4 Minute Read
For nearly 20 years, the Employee Benefit Research Institute has conducted an annual Retirement Confidence Survey that reveals how the typical American is—or isn’t—saving for retirement.
In last month’s Investing Minute newsletter, we conducted our own survey with our Investing Challenge participants and asked some of the same questions that are included in the EBRI study. We thought it would be interesting to see how different the results would be with a group of people who have committed to investing an extra $300 a month for their retirement.
The results were more than interesting. They were astounding! Take a look at how folks participating in the Investing Challenge stack up to the average American when it comes to saving for retirement.
A Confidence Builder
The EBRI survey shows that 55% of workers are at least somewhat confident that they will have enough money to live comfortably throughout retirement. But 73% of our Investing Challenge survey participants are confident they’ll have enough money through retirement.
We think our readers’ confidence comes from the fact that 91% of them are actually saving for retirement. That sounds simplistic, but the studies show that folks who save for retirement feel better about their ability to afford retirement. Only 64% of Americans say they are saving for retirement.
Local experts you can trust.
Show Me the Money!
So far, it’s easy to see that compared to most Americans, our Investing Challenge participants are ahead of the game. But we haven’t revealed the best news of all.
The majority of American workers, 69%, have less than $50,000 saved for retirement—36% have less than $1,000! But in our study, we found that 74% of Investing Challenge survey participants have more than $50,000 saved for retirement, and 36% have $250,000 or more saved!
What’s the Difference?
That is awesome news! It’s hard work to remain committed to such a long-term goal as retirement, but it looks like folks who follow the Investing Challenge are sticking to it and finding success.
One of the reasons people who read the Investing Minute are doing better than the average American is that they take the time to learn about retirement investing. The typical American spends a few minutes signing up for their 401(k)s and simply hopes for the best.
But our readers have discovered that Dave’s advice about saving for retirement with a long-term, systematic investing plan actually works, and they’ve built their confidence as well as their retirement funds!
If you’re new to retirement investing, you’ve clearly come to the right place! Get involved in your retirement plan and learn more by talking to a trustworthy financial advisor. Soon, you’ll have confidence in your ability to retire and the nest egg to back it up!__show_inline_mbox__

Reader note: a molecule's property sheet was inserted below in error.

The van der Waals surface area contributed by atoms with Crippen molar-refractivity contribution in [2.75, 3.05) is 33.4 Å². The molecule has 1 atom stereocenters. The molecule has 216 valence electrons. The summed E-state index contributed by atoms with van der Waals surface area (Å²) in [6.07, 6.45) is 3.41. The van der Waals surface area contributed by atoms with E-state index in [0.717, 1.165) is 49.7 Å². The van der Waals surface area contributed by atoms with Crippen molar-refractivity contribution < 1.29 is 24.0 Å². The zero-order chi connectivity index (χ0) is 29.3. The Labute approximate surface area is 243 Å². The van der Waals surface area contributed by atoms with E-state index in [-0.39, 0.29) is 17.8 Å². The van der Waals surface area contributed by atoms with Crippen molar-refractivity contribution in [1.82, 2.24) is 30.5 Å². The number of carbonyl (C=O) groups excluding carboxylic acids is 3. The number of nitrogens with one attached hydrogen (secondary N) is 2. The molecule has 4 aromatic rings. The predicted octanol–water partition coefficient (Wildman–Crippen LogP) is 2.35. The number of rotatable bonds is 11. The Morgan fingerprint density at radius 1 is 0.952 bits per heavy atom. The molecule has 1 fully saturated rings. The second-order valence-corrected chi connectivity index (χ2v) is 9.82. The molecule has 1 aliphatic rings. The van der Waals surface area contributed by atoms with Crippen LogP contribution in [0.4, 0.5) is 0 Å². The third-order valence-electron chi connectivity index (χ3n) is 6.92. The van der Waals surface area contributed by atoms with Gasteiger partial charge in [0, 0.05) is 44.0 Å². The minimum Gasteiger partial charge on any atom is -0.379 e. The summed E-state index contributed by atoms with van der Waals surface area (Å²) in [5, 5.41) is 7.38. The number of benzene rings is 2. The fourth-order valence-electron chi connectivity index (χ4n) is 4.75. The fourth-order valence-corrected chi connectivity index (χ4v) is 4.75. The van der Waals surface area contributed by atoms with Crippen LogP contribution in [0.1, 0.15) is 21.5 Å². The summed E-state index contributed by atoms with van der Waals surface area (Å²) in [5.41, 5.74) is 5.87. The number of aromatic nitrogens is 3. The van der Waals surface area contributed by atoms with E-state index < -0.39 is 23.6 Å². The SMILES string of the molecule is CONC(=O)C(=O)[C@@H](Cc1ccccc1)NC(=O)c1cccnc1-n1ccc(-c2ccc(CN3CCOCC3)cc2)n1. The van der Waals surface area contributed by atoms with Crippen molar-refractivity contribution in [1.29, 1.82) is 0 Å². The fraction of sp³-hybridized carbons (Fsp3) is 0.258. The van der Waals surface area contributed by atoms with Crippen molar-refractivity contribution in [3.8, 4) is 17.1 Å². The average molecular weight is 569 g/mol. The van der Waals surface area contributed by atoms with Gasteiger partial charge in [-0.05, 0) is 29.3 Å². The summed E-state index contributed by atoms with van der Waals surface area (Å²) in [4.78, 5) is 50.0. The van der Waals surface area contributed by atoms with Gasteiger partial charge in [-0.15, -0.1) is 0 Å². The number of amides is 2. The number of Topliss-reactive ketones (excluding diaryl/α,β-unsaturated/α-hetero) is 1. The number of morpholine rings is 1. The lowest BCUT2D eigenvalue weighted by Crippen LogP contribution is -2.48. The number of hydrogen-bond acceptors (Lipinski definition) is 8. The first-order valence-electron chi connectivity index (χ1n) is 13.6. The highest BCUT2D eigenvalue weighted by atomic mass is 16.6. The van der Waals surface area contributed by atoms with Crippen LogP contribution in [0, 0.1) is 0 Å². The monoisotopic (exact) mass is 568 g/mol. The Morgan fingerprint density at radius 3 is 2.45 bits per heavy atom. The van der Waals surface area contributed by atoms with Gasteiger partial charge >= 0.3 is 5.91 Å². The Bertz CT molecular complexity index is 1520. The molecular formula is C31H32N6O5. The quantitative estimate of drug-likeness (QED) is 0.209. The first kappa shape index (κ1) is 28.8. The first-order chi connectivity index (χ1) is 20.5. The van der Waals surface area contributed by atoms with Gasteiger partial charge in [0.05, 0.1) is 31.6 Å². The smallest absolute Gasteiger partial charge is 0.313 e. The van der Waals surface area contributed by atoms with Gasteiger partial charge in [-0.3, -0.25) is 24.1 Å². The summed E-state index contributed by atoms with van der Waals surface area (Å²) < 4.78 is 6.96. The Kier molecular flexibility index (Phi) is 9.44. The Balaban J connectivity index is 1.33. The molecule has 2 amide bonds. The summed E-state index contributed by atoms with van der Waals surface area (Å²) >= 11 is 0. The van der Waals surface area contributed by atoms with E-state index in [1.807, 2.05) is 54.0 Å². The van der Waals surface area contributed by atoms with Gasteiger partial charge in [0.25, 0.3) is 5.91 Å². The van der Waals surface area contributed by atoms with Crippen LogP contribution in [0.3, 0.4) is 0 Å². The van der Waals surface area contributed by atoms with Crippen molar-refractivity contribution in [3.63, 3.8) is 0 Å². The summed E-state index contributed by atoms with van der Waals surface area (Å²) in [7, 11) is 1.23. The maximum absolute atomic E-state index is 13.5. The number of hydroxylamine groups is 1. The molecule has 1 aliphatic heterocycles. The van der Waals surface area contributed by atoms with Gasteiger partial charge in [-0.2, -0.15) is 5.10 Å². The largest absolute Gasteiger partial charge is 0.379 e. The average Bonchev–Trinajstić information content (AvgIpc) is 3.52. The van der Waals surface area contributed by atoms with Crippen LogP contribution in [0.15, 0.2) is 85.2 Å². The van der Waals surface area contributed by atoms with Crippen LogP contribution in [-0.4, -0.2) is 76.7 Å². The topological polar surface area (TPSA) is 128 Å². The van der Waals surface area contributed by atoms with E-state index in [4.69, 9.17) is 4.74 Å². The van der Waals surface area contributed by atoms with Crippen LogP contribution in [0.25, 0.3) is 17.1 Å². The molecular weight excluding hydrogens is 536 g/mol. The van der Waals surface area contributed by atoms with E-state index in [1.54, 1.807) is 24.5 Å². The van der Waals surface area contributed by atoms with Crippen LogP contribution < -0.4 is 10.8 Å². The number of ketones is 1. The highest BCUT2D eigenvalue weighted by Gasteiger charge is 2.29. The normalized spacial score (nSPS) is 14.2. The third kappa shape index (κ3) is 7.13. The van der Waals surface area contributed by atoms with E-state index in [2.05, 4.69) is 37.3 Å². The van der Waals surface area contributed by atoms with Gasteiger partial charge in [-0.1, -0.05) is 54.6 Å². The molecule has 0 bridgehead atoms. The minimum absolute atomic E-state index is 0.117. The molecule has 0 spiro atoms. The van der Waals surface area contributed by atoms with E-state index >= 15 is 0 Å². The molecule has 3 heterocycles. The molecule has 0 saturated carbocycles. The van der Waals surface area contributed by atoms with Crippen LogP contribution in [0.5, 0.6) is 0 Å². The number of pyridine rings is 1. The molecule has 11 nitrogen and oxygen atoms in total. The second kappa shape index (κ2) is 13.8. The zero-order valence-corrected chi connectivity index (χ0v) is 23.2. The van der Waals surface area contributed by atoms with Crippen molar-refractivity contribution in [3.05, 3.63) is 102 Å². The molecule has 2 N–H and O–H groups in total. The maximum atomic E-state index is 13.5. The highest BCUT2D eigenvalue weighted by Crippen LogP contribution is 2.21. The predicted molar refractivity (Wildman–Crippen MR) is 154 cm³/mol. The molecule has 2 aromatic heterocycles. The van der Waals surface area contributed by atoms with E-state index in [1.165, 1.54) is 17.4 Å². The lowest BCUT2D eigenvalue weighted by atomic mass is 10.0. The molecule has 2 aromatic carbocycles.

You Can Do Even Better
Our survey results show our readers can do even more to improve their retirement outlook.
While more than a third of our Investing Challenge participants are very confident that they are doing a good job of preparing financially for retirement, 62% are either somewhat or not at all sure. A big reason for their uncertainty is that 45% have never tried to calculate how much they’ll actually need to save for retirement. Most Americans, 55%, have never tried to calculate their retirement needs either.
Also, while the majority of our readers are saving 15% or more of their income for retirement, we can’t ignore the fact that nearly a quarter of them are either saving too little or don’t know how much they should save in order to have a comfortable retirement.
Where Do You Go From Here?
So what should you do with all this information? If you’re in the super-confident, super-wealth-building group—congrats! You’re doing an awesome job, so keep it up.
If you’re in the less-confident, feeling-a-bit-behind group—don’t panic! You can build your confidence and your wealth by accepting our Investing Challenge. Start investing an extra $300 a month toward retirement as soon as you can. It will boost your confidence and your nest egg at the same time!
And no matter which group you’re in, you could benefit from the advice of an experienced investing advisor. Those of you who are ahead of the game can learn how to make the most of the savings you’ve already accumulated, while newer investors can learn the basics of long-term investing and how to set realistic retirement goals.
We can help you find an experienced advisor with the heart of a teacher—someone you can trust for great investing advice, not a sales pitch.